Online Enrollment Score Portion of learners taking at least one online course 15%

    You can read more about our comprehensive evaluation process on our methodology page.


Frequently Asked Questions


  • What are the three branches of psychology?

    There are three branches of psychology you can study as a psychology major: B.F. Skinner and the basic science of psychology, Sigmund Freud and human psychology, and Carl Rogers and professional psychology.


  • What is a concentration in psychology?

    If you pursue a degree other than psychology but still want to incorporate it into your studies, many majors will allow you to pick an area of focus that pertains to your major. For example, if you’re studying social work and want to incorporate more psychology into your studies, you can choose to major in social work with a concentration in child psychology.


  • Is it better to get a BS or BA in psychology?

    This entirely depends on what your long-term plans are for your degree. A BA in psychology is best if you want to pursue a career in the psychology field once you’ve graduated with a bachelor’s degree. A BS, on the other hand, is a good fit if you are considering going to grad or medical school.


Degree Requirements

To graduate from an undergraduate psychology program, you will need to complete a certain amount of credit hours — including core classes and degree-specific courses — as part of your degree plan. This requirement is typically around 120 credit hours. You’ll need to pass your basic psychology courses before you’re able to start the meatier, higher-level classes you’ll need to graduate. You may also be required to complete an internship or senior capstone, accompanied by an essay or portfolio on the experience.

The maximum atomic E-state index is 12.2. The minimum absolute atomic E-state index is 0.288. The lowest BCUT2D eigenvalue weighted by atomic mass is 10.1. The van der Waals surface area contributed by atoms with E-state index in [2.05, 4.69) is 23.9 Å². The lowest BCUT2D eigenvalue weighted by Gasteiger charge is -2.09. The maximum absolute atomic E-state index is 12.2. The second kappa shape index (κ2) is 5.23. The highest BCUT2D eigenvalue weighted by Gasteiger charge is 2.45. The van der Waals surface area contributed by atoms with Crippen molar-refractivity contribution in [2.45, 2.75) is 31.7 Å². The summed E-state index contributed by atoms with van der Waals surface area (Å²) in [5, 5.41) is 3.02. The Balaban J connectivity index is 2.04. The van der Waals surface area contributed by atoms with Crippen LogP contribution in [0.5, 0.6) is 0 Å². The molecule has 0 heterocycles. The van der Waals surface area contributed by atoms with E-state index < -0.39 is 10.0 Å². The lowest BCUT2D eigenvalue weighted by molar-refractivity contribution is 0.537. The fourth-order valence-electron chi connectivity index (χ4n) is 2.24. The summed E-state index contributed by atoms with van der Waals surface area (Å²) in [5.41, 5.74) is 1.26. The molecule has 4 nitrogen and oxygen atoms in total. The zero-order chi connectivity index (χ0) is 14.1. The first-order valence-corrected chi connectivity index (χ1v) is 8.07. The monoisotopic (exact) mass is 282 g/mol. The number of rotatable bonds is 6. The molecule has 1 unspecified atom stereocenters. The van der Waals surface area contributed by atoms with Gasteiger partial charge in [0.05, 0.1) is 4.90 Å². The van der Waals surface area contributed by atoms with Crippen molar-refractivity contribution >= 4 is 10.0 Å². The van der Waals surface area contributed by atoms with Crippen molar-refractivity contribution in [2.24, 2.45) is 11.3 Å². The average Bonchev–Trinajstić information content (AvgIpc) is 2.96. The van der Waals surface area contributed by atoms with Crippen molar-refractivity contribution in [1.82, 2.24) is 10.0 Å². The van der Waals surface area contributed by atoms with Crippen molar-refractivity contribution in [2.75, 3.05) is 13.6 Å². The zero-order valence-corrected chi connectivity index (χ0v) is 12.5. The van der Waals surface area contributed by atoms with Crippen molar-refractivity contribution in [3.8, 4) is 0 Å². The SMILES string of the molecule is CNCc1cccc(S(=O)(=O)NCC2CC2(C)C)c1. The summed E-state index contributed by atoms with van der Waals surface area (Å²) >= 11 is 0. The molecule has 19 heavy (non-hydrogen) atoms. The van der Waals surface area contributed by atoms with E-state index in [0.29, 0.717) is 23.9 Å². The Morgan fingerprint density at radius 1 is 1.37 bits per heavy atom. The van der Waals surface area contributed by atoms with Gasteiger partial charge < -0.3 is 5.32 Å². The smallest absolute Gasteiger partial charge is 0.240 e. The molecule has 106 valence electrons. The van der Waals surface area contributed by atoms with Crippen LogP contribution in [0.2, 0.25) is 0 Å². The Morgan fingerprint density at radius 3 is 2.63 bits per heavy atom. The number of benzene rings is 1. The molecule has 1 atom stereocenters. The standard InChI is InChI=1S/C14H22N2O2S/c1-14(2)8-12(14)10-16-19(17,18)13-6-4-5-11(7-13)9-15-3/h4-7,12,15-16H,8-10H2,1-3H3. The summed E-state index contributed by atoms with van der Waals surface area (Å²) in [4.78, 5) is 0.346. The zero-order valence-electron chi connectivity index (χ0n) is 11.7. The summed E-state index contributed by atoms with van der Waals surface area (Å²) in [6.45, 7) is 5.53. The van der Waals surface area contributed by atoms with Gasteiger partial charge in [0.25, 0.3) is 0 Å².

Courses in Psychology Degree

Intro to Psychology
You’ll be introduced to many theories and the history of psychology in this course. You’ll dive into topics such as social behaviors, motivation, and biopsychology. Classes like this will focus on studying the principles of psychology rather than application.
Research Methods
In Research Methods you will learn the basic psychology research methods used to conduct research in this field. This course will prepare you and lay out the groundwork for future research projects you’ll take on as an upperclassman, or when you choose to pursue your master’s and or doctorate in this field.
Abnormal Psychology
In an abnormal psychology course, you’ll learn about the abnormalities in psychology, including behavior, what causes these types of behaviors, and how to assess and treat these types of issues when they arise. A course like this is especially useful if you’re considering forensic psychology or clinical psychology as a career.
Human Sexuality
When studying human sexuality, you’ll explore the facets of human sexual behavior, including past studies and the implications of the subject matter at hand.You’ll be exploring sexual deviance, patterns and behaviors in particular, as well as how to treat and assess these types of sexual issues.